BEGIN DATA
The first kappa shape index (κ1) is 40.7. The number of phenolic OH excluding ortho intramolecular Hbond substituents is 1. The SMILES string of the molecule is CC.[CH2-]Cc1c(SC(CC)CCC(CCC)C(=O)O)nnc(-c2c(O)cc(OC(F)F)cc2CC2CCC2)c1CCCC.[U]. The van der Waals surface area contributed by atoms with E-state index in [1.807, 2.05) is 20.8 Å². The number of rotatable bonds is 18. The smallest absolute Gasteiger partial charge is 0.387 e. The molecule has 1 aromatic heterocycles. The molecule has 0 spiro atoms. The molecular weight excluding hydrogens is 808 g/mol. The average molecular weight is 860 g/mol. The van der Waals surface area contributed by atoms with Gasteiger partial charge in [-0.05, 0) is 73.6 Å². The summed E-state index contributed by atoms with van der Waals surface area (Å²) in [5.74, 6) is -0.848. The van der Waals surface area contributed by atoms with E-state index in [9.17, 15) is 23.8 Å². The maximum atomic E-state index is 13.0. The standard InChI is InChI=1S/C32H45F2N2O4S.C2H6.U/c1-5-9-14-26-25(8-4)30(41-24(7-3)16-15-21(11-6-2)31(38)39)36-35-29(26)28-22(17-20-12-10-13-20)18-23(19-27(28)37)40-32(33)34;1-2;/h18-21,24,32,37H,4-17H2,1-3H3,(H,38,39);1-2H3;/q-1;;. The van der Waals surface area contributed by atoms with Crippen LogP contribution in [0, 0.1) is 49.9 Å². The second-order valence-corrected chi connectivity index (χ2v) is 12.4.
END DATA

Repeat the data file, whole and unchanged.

The first kappa shape index (κ1) is 40.7. The number of phenolic OH excluding ortho intramolecular Hbond substituents is 1. The SMILES string of the molecule is CC.[CH2-]Cc1c(SC(CC)CCC(CCC)C(=O)O)nnc(-c2c(O)cc(OC(F)F)cc2CC2CCC2)c1CCCC.[U]. The van der Waals surface area contributed by atoms with E-state index in [1.807, 2.05) is 20.8 Å². The number of rotatable bonds is 18. The smallest absolute Gasteiger partial charge is 0.387 e. The molecule has 1 aromatic heterocycles. The molecule has 0 spiro atoms. The molecular weight excluding hydrogens is 808 g/mol. The average molecular weight is 860 g/mol. The van der Waals surface area contributed by atoms with Gasteiger partial charge in [-0.05, 0) is 73.6 Å². The summed E-state index contributed by atoms with van der Waals surface area (Å²) in [5.74, 6) is -0.848. The van der Waals surface area contributed by atoms with E-state index in [9.17, 15) is 23.8 Å². The maximum atomic E-state index is 13.0. The standard InChI is InChI=1S/C32H45F2N2O4S.C2H6.U/c1-5-9-14-26-25(8-4)30(41-24(7-3)16-15-21(11-6-2)31(38)39)36-35-29(26)28-22(17-20-12-10-13-20)18-23(19-27(28)37)40-32(33)34;1-2;/h18-21,24,32,37H,4-17H2,1-3H3,(H,38,39);1-2H3;/q-1;;. The van der Waals surface area contributed by atoms with Crippen LogP contribution in [0, 0.1) is 49.9 Å². The second-order valence-corrected chi connectivity index (χ2v) is 12.4.